When I came to the Mennonites nearly 30 years ago, one of the first things I noticed was their ethic of simplicity. At last, I thought, I had found a church that lived by this essential spiritual principle. As a convert to the Mennonites, I believe it is of utmost importance that we hold on to simplicity, practice it wholeheartedly and resist consumer culture.
I understand that the original motive for simplicity is spiritual: to keep us focused on the things of God, on being followers of Jesus, on the truly valuable things of life and not on storing up treasures on Earth that can capture our hearts.
But today, simplicity takes on another important role: caring for the Earth.
As an Earth scientist by profession, I am painfully aware that all the Earth’s components — land, water, air (including climate), ice caps and glaciers, forests, animals, plants — are in deep crisis. The emergency is due primarily to human activity. We consume too much material and energy, and the Earth is showing the destructive effects.
According to the Global Footprint Network’s Ecological Footprint Index, humans use as much ecological resources as if we lived on 1.75 Earths. If everyone consumed at the rate North Americans do, we would need five Earths to support us all. This is called overshoot, a drawing down of the Earth’s natural capital — which, like an overdrawn bank account, cannot be sustained.
Why do we overconsume? One reason is that the prices of goods and energy are too low. They do not reflect what economists call externalities — the costs borne by other people and the Earth that are not included in the prices.
One example of paying for externalities is a carbon tax — raising the price of goods and energy to account for the costs of climate warming. People would react by reducing consumption.
But we do not have a system that pays for all externalities, and it is unlikely that we will. Instead, we must act out of principle and voluntarily reduce consumption.
Many would prefer technological fixes. They would like to continue their level of consumption but do less harm. This is an unrealistic dream. Such fixes do not solve the problem at its root. And they create new and more difficult problems.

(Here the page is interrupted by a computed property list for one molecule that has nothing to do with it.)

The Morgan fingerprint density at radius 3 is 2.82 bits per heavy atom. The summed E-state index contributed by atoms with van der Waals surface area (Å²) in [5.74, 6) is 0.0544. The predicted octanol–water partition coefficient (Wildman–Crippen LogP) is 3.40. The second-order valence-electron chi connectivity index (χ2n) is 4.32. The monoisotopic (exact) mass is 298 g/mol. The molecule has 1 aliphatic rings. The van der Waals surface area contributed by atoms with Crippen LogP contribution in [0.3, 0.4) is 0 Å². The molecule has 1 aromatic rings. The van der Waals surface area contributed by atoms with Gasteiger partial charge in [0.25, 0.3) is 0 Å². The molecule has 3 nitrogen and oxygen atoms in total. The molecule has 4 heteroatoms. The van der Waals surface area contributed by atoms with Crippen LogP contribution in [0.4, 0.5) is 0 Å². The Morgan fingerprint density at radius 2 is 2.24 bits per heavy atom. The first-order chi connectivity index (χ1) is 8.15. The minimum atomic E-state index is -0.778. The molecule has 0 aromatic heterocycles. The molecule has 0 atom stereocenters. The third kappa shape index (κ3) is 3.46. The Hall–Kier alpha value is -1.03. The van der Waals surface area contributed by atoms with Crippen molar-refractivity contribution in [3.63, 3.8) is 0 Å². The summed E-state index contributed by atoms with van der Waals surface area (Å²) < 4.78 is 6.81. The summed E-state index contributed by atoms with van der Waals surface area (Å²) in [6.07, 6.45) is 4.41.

Simplicity is the principle we need to relieve humans’ destructive pressure on the Earth, stabilize the climate and restore damaged ecosystems. Individual action alone will not solve these problems. Government and corporate action is needed, too. But, collectively, individuals exert power in a capitalist economy. We shape the demand for goods and services and set the tone for cultural change.
In an economic system that promotes endless growth, few are willing to recognize the problem of overconsumption. Yet we must face this reality if we are to save ourselves and the Earth. We need to look deeply into our souls and acknowledge our complicity in environmental destruction.
Are Mennonites courageous enough to do so — and then to align our behavior with the values we say we hold and protect what we say we love?
Making lifestyle changes for the good of all also draws upon the Mennonite ethic of community. We care how our actions impact other people and the Earth.
Scaling back an overly consumptive lifestyle could be termed a compassionate retreat — a voluntary reduction of human pressure on the Earth. There are many ways to do this.
We can simplify our lives by distinguishing between necessities, conveniences and frivolities. We can shop at local businesses for local goods and avoid plastic packaging. We can put a brake on our use of technological devices, including electronic gadgets and online services powered by energy-draining computer server farms.
I try to keep things simple and on a human scale. Although simplicity can sometimes be inconvenient, most of the time it is freeing, and I am committed to it.
Simplicity is a spiritual concept that overlaps with a practical one — living as healthy and whole people who nurture a healthy and whole Earth. This may be news to some, but Mennonites have known it all along. Will we practice it?
David C. Garen is a retired hydrologist who spent most of his career with the U.S. Department of Agriculture and the National Weather Service. He is married to Betty Burkholder, and they have two adult sons. He is a member of Portland Mennonite Church in Oregon.